The University of Pittsburgh Medical Center (UPMC) won’t require its health care employees to take the upcoming COVID-19 vaccine, which the medical provider expects to begin offering as soon as this month, according to PennLive.
The reason are several-fold, according to UPMC medical director of infection prevention and epidemiology, Dr. Graham Snyder. For starters, general uncertainty over the vaccine. And while the $21 billion nonprofit organization (which employs 89,000 people) has a mandatory flu vaccination policy, it’s “based on decades of experience with the influenza vaccine,” according to Snyder.
But there’s no comparable data for a COVID-19 vaccine, or on whether a mandate is the best way to get large numbers of people to become vaccinated, Snyder said on Tuesday.
The first COVID-19 vaccine, from Pfizer, is expected to soon receive emergency approval. A second vaccine, from Moderna, is also expected to soon receive emergency approval. Distribution of at least one vaccine is expected to begin this month.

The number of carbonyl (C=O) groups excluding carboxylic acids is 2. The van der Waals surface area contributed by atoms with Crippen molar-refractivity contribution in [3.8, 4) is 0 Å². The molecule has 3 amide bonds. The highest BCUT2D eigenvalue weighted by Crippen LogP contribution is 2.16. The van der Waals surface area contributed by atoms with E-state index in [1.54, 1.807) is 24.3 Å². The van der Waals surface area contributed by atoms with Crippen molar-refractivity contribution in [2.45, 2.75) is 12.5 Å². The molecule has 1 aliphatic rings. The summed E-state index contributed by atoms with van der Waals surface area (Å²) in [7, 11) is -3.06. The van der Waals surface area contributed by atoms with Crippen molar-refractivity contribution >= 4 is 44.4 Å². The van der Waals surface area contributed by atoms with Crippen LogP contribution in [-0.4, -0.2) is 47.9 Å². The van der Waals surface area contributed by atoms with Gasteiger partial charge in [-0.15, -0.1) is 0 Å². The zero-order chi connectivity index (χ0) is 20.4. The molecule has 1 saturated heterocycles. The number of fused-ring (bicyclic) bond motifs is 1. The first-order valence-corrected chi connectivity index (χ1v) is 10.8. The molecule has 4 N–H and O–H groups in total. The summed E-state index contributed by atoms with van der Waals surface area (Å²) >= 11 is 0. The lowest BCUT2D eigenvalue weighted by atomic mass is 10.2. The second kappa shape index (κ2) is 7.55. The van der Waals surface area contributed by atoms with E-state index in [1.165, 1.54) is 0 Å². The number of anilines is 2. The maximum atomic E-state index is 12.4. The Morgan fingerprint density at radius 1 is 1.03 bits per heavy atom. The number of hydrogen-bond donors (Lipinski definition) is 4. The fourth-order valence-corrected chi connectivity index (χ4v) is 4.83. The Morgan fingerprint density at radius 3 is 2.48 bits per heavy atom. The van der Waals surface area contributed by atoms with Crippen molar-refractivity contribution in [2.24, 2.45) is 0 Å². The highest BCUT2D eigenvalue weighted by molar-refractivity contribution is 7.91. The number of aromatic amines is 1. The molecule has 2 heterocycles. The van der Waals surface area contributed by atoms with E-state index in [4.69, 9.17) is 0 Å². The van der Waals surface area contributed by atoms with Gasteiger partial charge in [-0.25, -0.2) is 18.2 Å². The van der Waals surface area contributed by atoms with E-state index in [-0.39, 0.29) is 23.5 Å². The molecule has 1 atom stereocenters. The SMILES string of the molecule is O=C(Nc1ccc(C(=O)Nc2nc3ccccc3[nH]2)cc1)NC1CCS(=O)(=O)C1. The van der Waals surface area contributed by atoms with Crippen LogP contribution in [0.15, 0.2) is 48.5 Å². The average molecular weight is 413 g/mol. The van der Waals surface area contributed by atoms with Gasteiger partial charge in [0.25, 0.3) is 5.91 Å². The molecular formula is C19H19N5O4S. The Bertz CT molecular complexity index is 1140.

Snyder said UPMC is “very excited about the preliminary information we have about how safe the vaccine is and how it will work.”
Still, he said UPMC will conduct its own review of the vaccines before injecting any of its employees. –PennLive
“Until we learn more and build our own experience with this vaccine, plus, until we see the uptake of vaccine in our communities, and have an understanding about the role that vaccination has in ending this pandemic, it’s not the right thing to make it mandatory,” said Snyder – who added that UPMC’s independent review won’t slow down their plans to distribute the vaxx. – READ MORE
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